12. From box opening and assembly instructions through operation and maintenance guidelines, “How to contact us” messages, and all con- tacts related to assistance in using and maintaining products and services.

13. Contact resulting from malfunctioning or perceived malfunctioning of product or service, from unexpected or unplanned use, or from another situation involving the product.

14. Contacts related to the product and service’s end life, requiring physi- cal disposal, service secession acknowledgment, expiration notice and related activities, re-selling and recycling, and replenishment, including selling and re-selling the product. Also includes product and service purchase and use artifacts, such as bills, receipts, usage summary logs, archived information, product, and service liability contacts.

15. Interactions related to customer word-of-mouth, social networking, review and recommendation platforms, community market sites such as Craigslist, Facebook, LinkedIn, Amazon, Froogle, eBay, etc., membership clubs and groups, trade and after-market organizations, collectors’ clubs, regulatory bodies, trade publications, websites, web forums, blogs, social networking, and product reviews.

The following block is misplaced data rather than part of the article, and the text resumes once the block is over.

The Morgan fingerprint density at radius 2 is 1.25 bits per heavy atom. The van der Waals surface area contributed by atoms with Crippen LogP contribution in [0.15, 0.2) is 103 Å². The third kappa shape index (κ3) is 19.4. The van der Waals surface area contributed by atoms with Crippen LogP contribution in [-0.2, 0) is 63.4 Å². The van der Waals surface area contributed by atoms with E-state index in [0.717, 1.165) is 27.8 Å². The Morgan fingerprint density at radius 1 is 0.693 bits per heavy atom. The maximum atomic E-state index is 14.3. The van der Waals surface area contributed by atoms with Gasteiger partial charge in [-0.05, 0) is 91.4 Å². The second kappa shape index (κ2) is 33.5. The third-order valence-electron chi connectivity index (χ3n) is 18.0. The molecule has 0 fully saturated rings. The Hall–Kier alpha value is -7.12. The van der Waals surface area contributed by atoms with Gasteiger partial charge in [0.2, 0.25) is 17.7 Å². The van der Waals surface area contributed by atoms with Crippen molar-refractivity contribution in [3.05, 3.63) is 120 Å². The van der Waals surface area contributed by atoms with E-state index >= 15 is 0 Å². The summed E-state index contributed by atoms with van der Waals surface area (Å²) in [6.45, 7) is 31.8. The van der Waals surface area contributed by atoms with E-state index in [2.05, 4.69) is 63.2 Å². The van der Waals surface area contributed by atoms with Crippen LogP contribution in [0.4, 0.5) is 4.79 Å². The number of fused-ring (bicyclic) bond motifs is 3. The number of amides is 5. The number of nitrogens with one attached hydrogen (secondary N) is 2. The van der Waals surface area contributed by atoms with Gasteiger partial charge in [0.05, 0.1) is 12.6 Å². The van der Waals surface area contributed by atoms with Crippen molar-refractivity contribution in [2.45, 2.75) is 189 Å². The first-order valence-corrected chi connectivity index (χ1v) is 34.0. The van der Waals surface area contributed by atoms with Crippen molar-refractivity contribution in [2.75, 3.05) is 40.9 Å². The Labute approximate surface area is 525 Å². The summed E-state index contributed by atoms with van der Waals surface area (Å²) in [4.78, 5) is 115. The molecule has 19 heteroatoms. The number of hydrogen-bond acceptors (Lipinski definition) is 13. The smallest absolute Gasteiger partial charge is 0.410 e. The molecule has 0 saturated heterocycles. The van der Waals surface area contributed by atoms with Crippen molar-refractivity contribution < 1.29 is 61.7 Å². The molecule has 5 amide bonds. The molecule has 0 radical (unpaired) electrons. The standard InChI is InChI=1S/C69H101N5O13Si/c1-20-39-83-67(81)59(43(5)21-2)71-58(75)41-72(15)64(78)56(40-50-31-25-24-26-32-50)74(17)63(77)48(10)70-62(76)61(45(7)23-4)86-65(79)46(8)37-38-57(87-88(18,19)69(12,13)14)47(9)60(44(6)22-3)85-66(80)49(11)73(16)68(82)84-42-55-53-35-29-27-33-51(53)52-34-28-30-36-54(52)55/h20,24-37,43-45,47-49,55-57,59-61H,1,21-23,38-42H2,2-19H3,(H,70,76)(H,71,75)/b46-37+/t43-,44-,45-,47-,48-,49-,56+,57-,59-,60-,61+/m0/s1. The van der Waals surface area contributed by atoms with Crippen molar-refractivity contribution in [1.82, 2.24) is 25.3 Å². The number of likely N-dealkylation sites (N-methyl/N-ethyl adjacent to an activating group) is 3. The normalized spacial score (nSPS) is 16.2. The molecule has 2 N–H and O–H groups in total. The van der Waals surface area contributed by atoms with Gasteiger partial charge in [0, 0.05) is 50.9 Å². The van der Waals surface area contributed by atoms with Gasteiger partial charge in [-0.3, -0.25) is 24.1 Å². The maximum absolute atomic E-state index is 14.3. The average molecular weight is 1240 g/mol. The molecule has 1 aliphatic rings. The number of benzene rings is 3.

The CxC Matrix stages address the process design issues that you must deal with in assembling a cohesive, high-quality, end-to-end customer expe- rience. It also recognizes that each stage may be handled by different depart- ments or even different companies.

CxC Matrix channel categories

This level CxC Matrix classifies channels into six categories, grouping them from the customer’s perspective and representing the customer’s expecta- tions for service, intimacy, and urgency, including Geography, Digital, Loca- tion, Third Party, One-on-One, and Community, shown in Figure 4.2.

Figure 4.2 CxC Matrix

Geography

X

X

X

Digital

X

X

X

X

X

X

X

Location

X

X

X

X

X

X

X

X

X

X

Third party

X

X

X

X

X

One-on-one

X

X

X

X

X

X

X

Community

X

X

X

X

Plotting “The Mower Story” for the single customer told from the com- pany’s perspective depicts the total contacts made across all channels and the resulting revenue achieved at Stage 6: Contract. Each cell in the sum- marized Matrix above represents a contact or set of contacts grouped by the type of channel.


Contacts are recorded in CRM systems, web log files, marketing systems, financial transaction systems, call center and telemarketing systems, contact management, sales management, advertising tracking systems, customer registration systems, loyalty club, membership and affiliate systems and any number of internal and third party formal and informal, paper and electronic data capture systems.

The importance of visualization

Before you can affect customer performance, your company must collectively understand its customers’ experiences. The Matrix provides a mental model of customer situations for the purposes of making rapid and appropriate decisions at each contact, as shown in Figure 4.3.